Muskogee school puts on production of 'Harlem Nutcracker'

Friday, December 14th 2001, 12:00 am
By: News On 6

Tulsa Ballet is holding its annual production of "The Nutcracker" at the Tulsa Performing Arts Center. But there's another production in rehearsal at a public school in Muskogee. News on Six reporter Glenda Silvey has a preview of the "Harlem Nutcracker.

It’s a different twist on a holiday classic. Duke Ellington rearranged Tchaikovsky's score to jazz it up. It tells the same tale; only this one is set in Harlem in the 30's. Tiffany Stone, Teacher: "It's the exact same story. It's just a little bouncier than the other version." That's why Sadler Arts Academy Music Teacher Tiffany Stone decided to switch from the school's usual production of the traditional ballet to the Harlem Nutcracker. 160 students grades K through 8 are taking part.

Stone says she loves exposing them to both classical music and jazz, and they love performing it. "Because Ellington made this arrangement so festive and bright, the kids are just having a ball. I mean we've been rehearsing for a couple of months. They love staying after school to rehearse." In 1996, Sadler was the lowest performing school in Muskogee history. The district shut it down, and then reopened it with a new faculty and strong arts emphasis in all academic areas. Maudye Winget, Principal: "From the first year, we had the biggest test score gain in the state of Oklahoma, having restaffed the school and giving the school a focus through the arts."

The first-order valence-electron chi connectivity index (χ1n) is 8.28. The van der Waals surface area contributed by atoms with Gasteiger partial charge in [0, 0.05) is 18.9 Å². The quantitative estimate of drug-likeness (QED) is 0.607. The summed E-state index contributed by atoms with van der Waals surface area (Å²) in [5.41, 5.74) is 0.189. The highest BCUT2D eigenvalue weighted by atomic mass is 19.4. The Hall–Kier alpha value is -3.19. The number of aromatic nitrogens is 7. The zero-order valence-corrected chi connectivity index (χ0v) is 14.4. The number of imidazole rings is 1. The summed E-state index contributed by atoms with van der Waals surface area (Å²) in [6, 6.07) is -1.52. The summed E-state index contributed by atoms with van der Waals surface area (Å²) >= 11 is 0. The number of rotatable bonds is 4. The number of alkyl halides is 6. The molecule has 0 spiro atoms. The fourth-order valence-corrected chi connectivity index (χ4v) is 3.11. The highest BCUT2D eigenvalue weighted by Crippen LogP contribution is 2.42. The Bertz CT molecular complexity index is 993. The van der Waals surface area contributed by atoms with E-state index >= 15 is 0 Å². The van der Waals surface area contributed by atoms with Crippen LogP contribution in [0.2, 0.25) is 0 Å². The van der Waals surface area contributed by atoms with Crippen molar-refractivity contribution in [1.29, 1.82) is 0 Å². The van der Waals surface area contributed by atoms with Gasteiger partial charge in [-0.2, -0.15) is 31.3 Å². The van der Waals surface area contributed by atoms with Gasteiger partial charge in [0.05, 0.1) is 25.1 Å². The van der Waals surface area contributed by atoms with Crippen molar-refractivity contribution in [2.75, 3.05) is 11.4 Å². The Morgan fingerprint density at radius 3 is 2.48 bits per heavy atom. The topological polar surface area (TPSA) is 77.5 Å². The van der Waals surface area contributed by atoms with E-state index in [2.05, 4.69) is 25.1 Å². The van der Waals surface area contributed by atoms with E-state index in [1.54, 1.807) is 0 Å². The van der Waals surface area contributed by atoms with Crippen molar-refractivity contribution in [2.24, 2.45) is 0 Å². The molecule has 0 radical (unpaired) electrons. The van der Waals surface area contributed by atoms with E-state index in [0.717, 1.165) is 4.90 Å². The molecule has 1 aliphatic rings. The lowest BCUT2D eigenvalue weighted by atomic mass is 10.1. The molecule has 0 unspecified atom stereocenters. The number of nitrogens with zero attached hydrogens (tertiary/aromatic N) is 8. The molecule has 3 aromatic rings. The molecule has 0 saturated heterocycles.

It's a great fit for Michael Morrisey, who plays the lead role of Nutcracker Prince. He plans to become an animator. Michael Morrisey, Sadler Student: "Going to art classes really helped me develop my drawing, and a little bit of painting - it's been doing that a lot. And dancing's been kind of getting my moves together." Sharniece Starks, who plays Clara, says she appreciates going to a school that offers so much music, and the cast loves doing "Harlem Nutcracker." Sharniece Starks, Sadler Student: "I think it's great. We all have fun working together. It's not all just rehearsal together all the time; we have fun and rehearse too. It's great."

Winget says the show offers further proof of what Sadler staff and students experience directly: there's magic in the arts. Sadler’s Harlem Nutcracker is supported by a number of community foundations and dozens of parent and teacher volunteers.

Three thousand tickets have been sold, but there are still seats available for performances running through the 19th. To get yours, call 918-684-3820.